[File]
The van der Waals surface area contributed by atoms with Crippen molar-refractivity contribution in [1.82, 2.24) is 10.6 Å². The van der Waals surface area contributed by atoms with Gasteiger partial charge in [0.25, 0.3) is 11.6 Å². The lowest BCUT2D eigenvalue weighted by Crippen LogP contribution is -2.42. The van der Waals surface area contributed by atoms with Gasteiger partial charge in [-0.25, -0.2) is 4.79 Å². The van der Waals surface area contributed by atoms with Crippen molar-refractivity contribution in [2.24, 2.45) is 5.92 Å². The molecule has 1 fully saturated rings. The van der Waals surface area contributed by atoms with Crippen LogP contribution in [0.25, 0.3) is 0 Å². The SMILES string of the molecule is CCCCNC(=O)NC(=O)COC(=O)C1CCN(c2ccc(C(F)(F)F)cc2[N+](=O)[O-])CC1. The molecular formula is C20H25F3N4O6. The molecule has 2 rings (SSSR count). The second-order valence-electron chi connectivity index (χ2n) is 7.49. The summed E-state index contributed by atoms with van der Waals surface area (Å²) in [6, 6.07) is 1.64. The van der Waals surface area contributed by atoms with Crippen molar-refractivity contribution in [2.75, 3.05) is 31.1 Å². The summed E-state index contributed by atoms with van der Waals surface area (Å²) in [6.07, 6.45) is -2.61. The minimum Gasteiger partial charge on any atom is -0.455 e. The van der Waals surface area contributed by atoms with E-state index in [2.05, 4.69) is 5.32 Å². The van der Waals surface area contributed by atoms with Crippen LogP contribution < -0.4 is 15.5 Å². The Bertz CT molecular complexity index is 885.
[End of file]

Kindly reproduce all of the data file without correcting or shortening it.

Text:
The van der Waals surface area contributed by atoms with Crippen molar-refractivity contribution in [1.82, 2.24) is 10.6 Å². The van der Waals surface area contributed by atoms with Gasteiger partial charge in [0.25, 0.3) is 11.6 Å². The lowest BCUT2D eigenvalue weighted by Crippen LogP contribution is -2.42. The van der Waals surface area contributed by atoms with Gasteiger partial charge in [-0.25, -0.2) is 4.79 Å². The van der Waals surface area contributed by atoms with Crippen molar-refractivity contribution in [2.24, 2.45) is 5.92 Å². The molecule has 1 fully saturated rings. The van der Waals surface area contributed by atoms with Crippen LogP contribution in [0.25, 0.3) is 0 Å². The SMILES string of the molecule is CCCCNC(=O)NC(=O)COC(=O)C1CCN(c2ccc(C(F)(F)F)cc2[N+](=O)[O-])CC1. The molecular formula is C20H25F3N4O6. The molecule has 2 rings (SSSR count). The second-order valence-electron chi connectivity index (χ2n) is 7.49. The summed E-state index contributed by atoms with van der Waals surface area (Å²) in [6, 6.07) is 1.64. The van der Waals surface area contributed by atoms with Crippen molar-refractivity contribution in [2.75, 3.05) is 31.1 Å². The summed E-state index contributed by atoms with van der Waals surface area (Å²) in [6.07, 6.45) is -2.61. The minimum Gasteiger partial charge on any atom is -0.455 e. The van der Waals surface area contributed by atoms with E-state index in [2.05, 4.69) is 5.32 Å². The van der Waals surface area contributed by atoms with Crippen LogP contribution < -0.4 is 15.5 Å². The Bertz CT molecular complexity index is 885.